Here in the Northwest, the serviceberry bushes, (Amelanchier canadensis), along the Interstate are the first to show their color in the spring. And what a display they can be – they are often completely covered with a cloud of white blossoms that give way to edible fruit in the early summer.
The Serviceberry is also known as the Juneberry, shadbush, sarviceberry, and saskatoon.
The fact that these plants show up along the freeway gives you an idea of their hardiness. They can range in size from a medium-sized bush to a multi-stemmed tree that can grow up to 30 feet tall. The taste of their fruit and the display of their blossoms can also vary between varieties. No matter which cultivar you choose, you can expect a brilliant display of fragrant flowers in the very early spring, and by June you’ll be eating tasty berries that are rich in iron and copper. The fruit can be eaten fresh, or you can make it into jams, jellies and wine. This plant is considered a valuable landscape plant in Europe, and is becoming more popular in the United States.
In addition to giving you a crop of edible berries, these trees also make a very attractive screening plant. If you’re looking for a plant that will give you privacy in the summer, brilliant fall color, and early spring blossoms, you might want to plant a cultivar that will sucker, so they will quickly fill in and create a tall informal hedge. You can always leave the berries to the birds, if you want.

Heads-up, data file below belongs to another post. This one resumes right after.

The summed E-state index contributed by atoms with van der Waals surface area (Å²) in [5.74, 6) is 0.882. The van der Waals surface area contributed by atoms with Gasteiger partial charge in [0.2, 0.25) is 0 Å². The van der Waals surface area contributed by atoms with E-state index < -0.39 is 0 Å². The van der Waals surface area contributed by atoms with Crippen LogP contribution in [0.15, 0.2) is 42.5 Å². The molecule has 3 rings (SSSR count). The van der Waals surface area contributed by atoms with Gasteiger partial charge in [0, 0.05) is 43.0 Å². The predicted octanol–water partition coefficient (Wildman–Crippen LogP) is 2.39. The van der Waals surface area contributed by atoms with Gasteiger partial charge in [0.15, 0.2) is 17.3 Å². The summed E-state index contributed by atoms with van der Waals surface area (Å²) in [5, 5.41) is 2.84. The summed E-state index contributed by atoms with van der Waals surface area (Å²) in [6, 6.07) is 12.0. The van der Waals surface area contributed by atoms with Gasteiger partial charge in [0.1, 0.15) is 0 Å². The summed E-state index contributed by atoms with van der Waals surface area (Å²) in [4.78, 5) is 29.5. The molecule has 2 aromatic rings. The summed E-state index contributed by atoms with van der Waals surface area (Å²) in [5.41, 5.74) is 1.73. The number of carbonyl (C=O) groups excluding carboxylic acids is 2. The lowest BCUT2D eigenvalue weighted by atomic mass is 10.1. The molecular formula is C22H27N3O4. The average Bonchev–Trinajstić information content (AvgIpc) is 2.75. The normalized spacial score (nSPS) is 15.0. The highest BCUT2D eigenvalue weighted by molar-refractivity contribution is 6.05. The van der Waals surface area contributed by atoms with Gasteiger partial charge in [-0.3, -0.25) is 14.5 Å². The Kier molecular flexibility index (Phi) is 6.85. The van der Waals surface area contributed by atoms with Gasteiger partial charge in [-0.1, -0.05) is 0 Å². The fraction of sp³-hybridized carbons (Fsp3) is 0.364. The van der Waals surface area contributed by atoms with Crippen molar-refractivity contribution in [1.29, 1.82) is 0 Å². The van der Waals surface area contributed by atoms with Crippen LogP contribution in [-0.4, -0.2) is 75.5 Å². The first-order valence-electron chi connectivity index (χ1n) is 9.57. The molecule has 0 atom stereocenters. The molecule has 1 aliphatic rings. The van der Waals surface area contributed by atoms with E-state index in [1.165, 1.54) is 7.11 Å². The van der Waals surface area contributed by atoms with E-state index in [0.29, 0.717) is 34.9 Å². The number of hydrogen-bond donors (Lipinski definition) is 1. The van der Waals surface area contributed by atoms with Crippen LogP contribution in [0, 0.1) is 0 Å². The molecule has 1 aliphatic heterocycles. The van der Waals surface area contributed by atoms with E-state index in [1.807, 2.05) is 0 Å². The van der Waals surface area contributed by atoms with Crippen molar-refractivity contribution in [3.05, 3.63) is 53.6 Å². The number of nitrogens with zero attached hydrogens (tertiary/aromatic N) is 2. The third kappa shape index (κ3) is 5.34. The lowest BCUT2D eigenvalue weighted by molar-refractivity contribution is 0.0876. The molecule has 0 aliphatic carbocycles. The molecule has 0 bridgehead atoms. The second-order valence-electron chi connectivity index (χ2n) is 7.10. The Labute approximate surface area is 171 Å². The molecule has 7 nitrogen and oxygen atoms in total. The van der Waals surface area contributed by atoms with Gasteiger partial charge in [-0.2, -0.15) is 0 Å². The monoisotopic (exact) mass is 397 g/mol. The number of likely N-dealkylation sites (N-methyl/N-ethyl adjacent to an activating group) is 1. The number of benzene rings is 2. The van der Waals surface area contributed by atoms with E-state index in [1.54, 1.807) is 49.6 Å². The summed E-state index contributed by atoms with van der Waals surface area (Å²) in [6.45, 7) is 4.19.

The fruit is about the size of blueberries, and the berries are usually purple or dark blue. Some Serviceberry trees bear fruits that are red or white. Although the taste can vary from one variety to the next, the best berries are juicy, sweet, and taste a bit like sweet cherry with a hint of almond.
The Serviceberry can be found wild in every state in the continental United States, and they grow from southern Alaska to eastern Alberta. They are hardy in zones 3 to 7, with some cultivars being hardy down to USDA zone 1. Wild plants are an important food source for birds, deer, moose and other animals, and were once used extensively by Native Americans. When your Serviceberry fruit ripens, you’ll want to pick them quickly, because birds will find your bush and easily eat all the berries before you get to them.
There are many different species of Amelanchier. Some members of the genus grow close to the ground, while others can soar to fifty feet tall. While some will spread from shoots that grow from horizontal roots, others do not. Your local nursery should be able to tell you if the cultivar you buy will stay where it’s planted, or naturalize into a stand of small trees. Depending on the variety, the leaves will change color in the fall to purple, orange or yellow, and can put on an impressive show. During the winter, you’ll see the attractive gray bark.
Particularly tasty cultivars are ‘Moon Lake’, “Pembina’, “Forestburg’, and ‘Sturgeon’. ‘Autumn Brilliance’, as the name implies, will give you a spectacular show of orange, red or yellow leaves in the fall. ‘Ballerina’, a hybrid variety from the Netherlands, will grow as an ornamental upright shrub or small tree with larger flowers, and sweet, dark fruits up to half an inch large.
You can grow this hardy plant in sun or part shade, and many varieties are drought resistant. All are cold hardy. Some experts suggest that Serviceberries will do best if planted in fall instead of spring. This gives their roots plenty of time to get established before the tops break dormancy in the spring. Prune your bushes in the winter to remove all wood older than four years. You can also prune the bushes to stay short enough so you can pick the small fruits without a ladder. If your variety grows as a small tree, you don’t need to prune every year. These trees are related to roses, so they can develop rust and other plant diseases common to this family.